Kate's Queen City Notes

Blundering through Cincinnati, laughing all the way

At The Cat Shelter

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I love animals. For years I’ve considered volunteering at an animal shelter, but my fear that my heart would break in a thousand different ways kept me away until this past winter. On a whim, I decided to sign-up to voluneer at Ohio Allycat Resource.

The shelter is a nice place, not the dingy wall to wall crates with terrified furry little souls inside I had imagined. Most of the cats are in large rooms filled with toys, soft beds and each room has its own little cat doors out to catios where there’s endless bird and squirrel watching available to them. The fact that this temporary home is so nicely outfitted neutralized my worries about leaving my shifts filled with sadness.

While I worried over how much sadness this weekly ritual would bring, I was surprised to find how much it filled me up to do dirty work with several other people who would squeal at kittens just as much as I do. The work is not at all glamorous, scrubbing litter boxes, scraping kitten poo off the wall, mopping, cleaning dishes, and changing over laundry. And yet there’s something about it that’s feeding my soul.

When COVID-19 really hit here and Ohio was on lock-down, that group of folks feeding and cleaning up after cats were the only people I would see in person every week apart from my wife. I’d never thought my 2 or 3 days at the office really did much for me, but without it I was feeling the strain of isolation. I didn’t know I needed small social interactions until the pandemic.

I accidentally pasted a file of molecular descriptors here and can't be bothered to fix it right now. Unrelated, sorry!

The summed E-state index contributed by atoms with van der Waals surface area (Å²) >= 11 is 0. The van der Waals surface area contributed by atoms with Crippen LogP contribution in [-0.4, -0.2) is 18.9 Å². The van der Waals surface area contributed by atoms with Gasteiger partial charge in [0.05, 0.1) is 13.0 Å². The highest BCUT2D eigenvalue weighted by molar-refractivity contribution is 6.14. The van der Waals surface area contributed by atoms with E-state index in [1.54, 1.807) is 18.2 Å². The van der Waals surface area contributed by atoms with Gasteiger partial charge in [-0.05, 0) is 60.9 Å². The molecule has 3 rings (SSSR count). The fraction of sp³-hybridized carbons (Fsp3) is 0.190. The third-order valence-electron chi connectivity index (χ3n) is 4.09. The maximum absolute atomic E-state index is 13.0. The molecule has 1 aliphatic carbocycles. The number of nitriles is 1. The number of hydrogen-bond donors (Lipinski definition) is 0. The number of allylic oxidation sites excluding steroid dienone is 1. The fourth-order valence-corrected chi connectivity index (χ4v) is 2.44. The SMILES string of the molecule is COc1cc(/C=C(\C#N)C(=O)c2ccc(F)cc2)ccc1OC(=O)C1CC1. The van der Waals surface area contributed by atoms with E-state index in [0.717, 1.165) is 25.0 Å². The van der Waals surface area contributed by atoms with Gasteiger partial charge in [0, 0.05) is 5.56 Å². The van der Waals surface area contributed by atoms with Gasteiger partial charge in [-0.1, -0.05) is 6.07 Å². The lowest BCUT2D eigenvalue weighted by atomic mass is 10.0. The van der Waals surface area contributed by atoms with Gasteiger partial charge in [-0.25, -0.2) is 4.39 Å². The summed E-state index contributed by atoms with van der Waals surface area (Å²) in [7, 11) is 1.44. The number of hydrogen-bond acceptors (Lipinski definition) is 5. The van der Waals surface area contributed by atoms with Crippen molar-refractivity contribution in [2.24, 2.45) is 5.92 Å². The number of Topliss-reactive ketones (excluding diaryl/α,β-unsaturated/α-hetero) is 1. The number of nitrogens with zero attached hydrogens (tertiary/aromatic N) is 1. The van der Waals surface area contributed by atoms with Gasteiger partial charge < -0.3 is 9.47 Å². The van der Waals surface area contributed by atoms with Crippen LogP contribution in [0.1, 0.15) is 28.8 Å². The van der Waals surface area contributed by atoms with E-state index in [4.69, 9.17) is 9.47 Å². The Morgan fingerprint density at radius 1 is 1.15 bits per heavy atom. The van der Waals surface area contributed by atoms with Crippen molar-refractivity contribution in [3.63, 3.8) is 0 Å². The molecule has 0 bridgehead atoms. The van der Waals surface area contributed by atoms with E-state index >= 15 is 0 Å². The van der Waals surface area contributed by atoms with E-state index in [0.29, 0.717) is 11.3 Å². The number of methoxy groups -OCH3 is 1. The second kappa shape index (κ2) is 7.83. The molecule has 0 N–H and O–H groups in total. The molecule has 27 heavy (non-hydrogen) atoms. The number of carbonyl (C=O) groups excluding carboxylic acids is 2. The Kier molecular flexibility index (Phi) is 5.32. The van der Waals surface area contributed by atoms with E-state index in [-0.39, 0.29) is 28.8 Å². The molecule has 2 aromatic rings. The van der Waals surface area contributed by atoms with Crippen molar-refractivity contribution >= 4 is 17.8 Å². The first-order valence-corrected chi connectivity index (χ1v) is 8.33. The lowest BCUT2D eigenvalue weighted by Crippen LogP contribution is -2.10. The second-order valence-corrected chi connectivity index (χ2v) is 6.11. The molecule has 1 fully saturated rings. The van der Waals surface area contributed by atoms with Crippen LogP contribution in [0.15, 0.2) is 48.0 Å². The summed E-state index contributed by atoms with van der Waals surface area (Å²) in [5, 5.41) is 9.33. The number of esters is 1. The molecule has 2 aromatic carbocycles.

Week by week we would clean pounds and pounds of litter, and pause to chat. It was never spoken aloud that we all needed a bit more social interaction, but we would linger over the dishes and check-in with each other. We would have conversations about what the pandemic was like for each of us spread across the hallway. Those weeks that I was feeling the most alone, I looked forward to those shifts.

We’ve negotiated how we can see our friends now, usually outside and at a distance, and I’m feeling less of the strain of isolation. Those cats and the folks caring for those cats really helped carry me through those tough weeks. That routine felt like the one sure thing I could hang on to for a couple months. And I am tremendously grateful.

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